HARTFORD, CT, May 14, 2012 – If there had been a competition in Tunisia to find the most enthusiastic ambassador to represent that country, Haifa Gharbi would have walked away with the honor. Conversely, if Hartford Mayor Pedro Segarra needed a person to shout the praises of Hartford, Haifa Gharbi would be tops on the list.
Needless to say, Gharbi is elated to have spent this academic year at Trinity, a college in a city and a region where she has savored every minute, leapt at the ability to talk about her homeland, and maximized the social and cultural opportunities afforded to her.
To say that Gharbi is brimming with enthusiasm – about Tunisia, Hartford and Trinity – is an understatement.
“It’s a huge honor for me to have come here,” said Gharbi, 29, who arrived at Trinity in August 2011 and will be leaving shortly. “I’m really, really happy to have done this. It was always part of my dream to do a Fulbright and to be able to talk about my country.”
Gharbi is a walking encyclopedia about Tunisia, where she received her B.A. in English literature from a university in the city of Sousse and where she has taught English to secondary school students in Mahadia for four years.
Teaching has always been Gharbi’s passion, having been inspired by her mother. “She had a great impact on us,” said Gharbi, referring also to one of her brothers, who is a professor. Gharbi’s father is a retired engineer, and her other brother is a diplomat.
Whether the ebullient Gharbi is teaching Arabic to Trinity students, auditing classes, attending social events, participating in seminars, discussing the Tunisian Revolution or just chatting with members of the campus community, Gharbi said she always tries to “fulfill my mission here as a cultural ambassador of my country.”
She has also tried to make the most of her time here. In one recent week, for example, she screened a Tunisian movie at Cinestudio and then helped lead a discussion with Sara Kippur, assistant professor of language and culture studies; published an article for the Blume Language and Culture Learning Center; recorded a Podcast about a Tunisian poet, Aboul-Qacem Echebbi (http://blume-center.trincoll.edu/node/202); joined the Trinity caravan that went to Yale-New Haven Hospital for the event, “Don’t wait, Donate;” spoke about hip hop music in Tunisia in the 1990s; and delivered a lecture at Wesleyan University.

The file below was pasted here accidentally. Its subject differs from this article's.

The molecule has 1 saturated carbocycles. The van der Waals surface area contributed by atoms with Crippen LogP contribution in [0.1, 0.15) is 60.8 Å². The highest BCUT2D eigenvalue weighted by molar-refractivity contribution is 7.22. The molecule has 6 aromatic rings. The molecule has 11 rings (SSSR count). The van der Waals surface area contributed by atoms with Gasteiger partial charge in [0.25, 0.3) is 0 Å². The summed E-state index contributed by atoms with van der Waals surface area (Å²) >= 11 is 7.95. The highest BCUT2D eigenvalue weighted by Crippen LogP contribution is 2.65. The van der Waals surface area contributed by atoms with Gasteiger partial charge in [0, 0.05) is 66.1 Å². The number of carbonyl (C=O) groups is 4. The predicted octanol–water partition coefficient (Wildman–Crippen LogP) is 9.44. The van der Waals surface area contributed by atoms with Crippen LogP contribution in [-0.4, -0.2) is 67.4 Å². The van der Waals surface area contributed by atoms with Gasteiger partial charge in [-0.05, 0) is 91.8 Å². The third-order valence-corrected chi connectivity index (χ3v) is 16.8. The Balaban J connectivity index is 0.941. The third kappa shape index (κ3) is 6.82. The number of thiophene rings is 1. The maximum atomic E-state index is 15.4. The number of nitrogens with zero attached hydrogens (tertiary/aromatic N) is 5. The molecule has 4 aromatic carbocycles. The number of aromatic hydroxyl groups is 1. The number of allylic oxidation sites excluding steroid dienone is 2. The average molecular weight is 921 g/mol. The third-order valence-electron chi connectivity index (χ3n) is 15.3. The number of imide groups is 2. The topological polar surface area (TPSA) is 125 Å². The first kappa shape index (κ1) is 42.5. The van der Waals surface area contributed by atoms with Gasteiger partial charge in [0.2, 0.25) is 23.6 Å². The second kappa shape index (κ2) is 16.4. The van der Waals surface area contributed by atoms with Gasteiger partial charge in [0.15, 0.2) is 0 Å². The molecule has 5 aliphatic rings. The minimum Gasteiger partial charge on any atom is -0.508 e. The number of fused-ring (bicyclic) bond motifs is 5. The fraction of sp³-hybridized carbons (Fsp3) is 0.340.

If that wasn’t enough, she just returned from Boston, where she visited the Boston Celtics Museum and Fenway Park, a trip she called “amazing and unforgettable.”
All of that, of course, is in addition to Gharbi’s academic responsibilities, which include being a teaching assistant to Kifah Hanna, assistant professor of language and culture studies, who is Gharbi’s sponsor.
“I love Trinity because it’s busy all of the time,” said Gharbi. “I want to attend every event on campus and I really try to enjoy each and every moment,” she said.
Gharbi has connected with campus organizations, such as the House of Peace, the ACLU and Green Campus so that she can “use every occasion to talk to people about my country. I even talk during lunch about Tunisia. People are definitely interested.”
Gharbi, who comes from a well-educated family, first found out about the Fulbright Scholarship Program in 2003 but didn’t get around to applying until the summer of 2010. She noted on her application that she preferred to teach at a college or university on the East Coast.
When Gharbi found out that she had been chosen, she contacted Hanna, who helped Gharbi find a place to live and get settled. Gharbi ended up living on nearby Fairfield Avenue with Brigitte Schultz, associate professor of political science, who introduced Gharbi to American culture. Schultz took Gharbi to New York City, to the theater and to other cultural venues.
“I’m so grateful to her,” Gharbi said of Schultz. “She showed me the American lifestyle and was kind of like family to me.”
Gharbi, who has a love of travel, speaks four languages: English, Arabic, French and Italian. She said her family has always encouraged her to “explore the world” and to take an interest in world events. She is also an avid sports fan and grew up knowing as much about the National Basketball Association as just about any American sports fan. She idolized former Indiana Pacer Reggie Miller.
And while she is thrilled to have lived for the past year in the United States, she speaks glowingly of Tunisia, the smallest country in North Africa with a population of nearly 11 million. Gharbi refers to Tunisia as one of Africa’s “most progressive countries,” with a well-educated and sizable middle class. Because of its proximity to Europe, many Tunisians watch French and Italian programs on television. Many of her countrymen also know quite a bit about the United States.
In fact, there are 17 Tunisians in the U.S. this year on Fulbright Scholarships, although she hadn’t known any of them until they met at the Tunisian Embassy. They attended a four-day workshop in Istanbul, Turkey, where they got to know each other.
Gharbi will be heading home soon, excited to be reunited with her family but having been overwhelmed and overjoyed with her experience at Trinity, in Hartford and in the U.S.
“I never forgot, even for one minute, that I was an ambassador for my country.”